Prepare these at the last minute. Mix together and sprinkle over the hot food before serving or over cold food some minutes in advance to permeate the mixture. The smell is delicious.

 
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Posted by on November 4, 2011 in Kitchen Hints

 

Kitchen Hints

storage

Avocados – If your avocados are ripe but you dont want to eat them yet, store them in the refrigerator to stop ripening further.

Bananas – If you put bananas in the fridge their skins will darken, but the flesh will stay firm.

Basil – To preserve the delicious flavour of fresh basil leaves, store them in oil with a little salt added. When you have to sue up all the basil, you can use the oil to make a basil-flavoured salad dressing.

Cakes – Tins are better than plastic boxed for storing cakes, because plastic is porous and may not give alright seal, and also because it tends to harbour smells.

Don’t store fruit cakes in silver foil for a long time, or the acid in the fruit may corrode the foil and form a mould.

Cream – store carton of double or sour cream upside down in the refrigerator and they will keep fresh longer.

Ripening fruit – If your pears peaches or tomatoes are under-ripe, put them in a brown paper bag with a ripe apple. Make a few holes in the bag and then leave overnight in a cool, dark place.

Lettuce –  lettuce will stay fresh for several days if stored in a tightly lidded saucepan, or  wrapped in newspaper in a cool place.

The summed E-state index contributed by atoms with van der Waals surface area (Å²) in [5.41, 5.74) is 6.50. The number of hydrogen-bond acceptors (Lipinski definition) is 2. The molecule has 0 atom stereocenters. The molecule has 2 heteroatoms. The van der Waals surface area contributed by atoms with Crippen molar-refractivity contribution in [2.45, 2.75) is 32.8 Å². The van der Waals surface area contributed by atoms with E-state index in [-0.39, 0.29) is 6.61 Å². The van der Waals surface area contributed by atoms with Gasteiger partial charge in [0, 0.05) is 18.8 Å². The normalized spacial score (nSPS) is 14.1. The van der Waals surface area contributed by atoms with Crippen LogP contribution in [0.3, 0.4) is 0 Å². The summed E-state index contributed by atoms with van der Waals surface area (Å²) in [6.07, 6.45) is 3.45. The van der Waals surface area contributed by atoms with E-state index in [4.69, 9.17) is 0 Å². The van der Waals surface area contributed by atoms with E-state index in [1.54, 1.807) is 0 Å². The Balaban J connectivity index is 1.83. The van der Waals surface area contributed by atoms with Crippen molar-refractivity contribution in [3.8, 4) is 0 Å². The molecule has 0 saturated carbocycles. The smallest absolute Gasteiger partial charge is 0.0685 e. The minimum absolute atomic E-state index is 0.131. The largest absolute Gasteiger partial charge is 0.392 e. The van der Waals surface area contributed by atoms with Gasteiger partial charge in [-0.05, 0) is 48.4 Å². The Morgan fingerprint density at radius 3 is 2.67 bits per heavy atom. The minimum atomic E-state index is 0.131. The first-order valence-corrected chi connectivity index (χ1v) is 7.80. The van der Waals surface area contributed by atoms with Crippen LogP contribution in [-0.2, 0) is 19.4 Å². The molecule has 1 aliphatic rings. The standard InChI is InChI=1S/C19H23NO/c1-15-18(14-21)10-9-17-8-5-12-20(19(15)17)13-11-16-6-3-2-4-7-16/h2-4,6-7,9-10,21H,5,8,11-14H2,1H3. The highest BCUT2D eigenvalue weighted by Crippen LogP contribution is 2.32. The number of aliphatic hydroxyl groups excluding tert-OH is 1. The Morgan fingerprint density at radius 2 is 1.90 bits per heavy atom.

Parsley – Wash fresh parsley, shake dry and store in a plastic bag in the freezer compartment. When it is thoroughly frozen you can simply crumble off what you need, without having to chop it.

Refrigerator smells – To get rid of unpleasant smells, put a saucerful of charcoal in your refrigerator.

Mixing

Mashed potatoes – Make mashed potatoes extra good by mixing with sour cream instead of milk, and adding freshly grated nutmeg. or mix with hot milk instead of cold.

Dried beans – When cooking Dried beans, do not add salt until the last minute, as it tends to harden them.

Custard – A teaspoonful of cornflour added to real egg custard will prevent it curdling.

Filming – If you make a white sauce, such as a cheese sauce or bechamel, in advance, put a few dots of butter on top while it is still hot to prevent a skin forming.

Brown stock – When making stock from meat bones, brown them first under a hot grill and the stock will have rich colour.

Cheese sauce – Make a cheese sauce more interesting by adding a sprinkling of dry mustard, a pinch of cayenne pepper and a dash of lemon juice.

To clarify stock – If your home-made stock is cloudy, add some empty egg shells to it for 10 minutes while it is simmering.

Seasoning cold dishes – When serving a cooked savoury dish cold, always check the seasoning at the last minute. You may need to add more, as flavours tend to diminish as food cools

Mustard – Always use cold water to mix mustard and mix it at least ten minutes before serving, to allow the flavour to develop.

Salt – When you double the ingredients in a recipe, you wont need twice as much salt, but one and half times as much.

White sauce – If you heat the milk before making a white sauce you will find that it blends in more smoothy and quickly.

 
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Posted by on October 4, 2011 in Kitchen Hints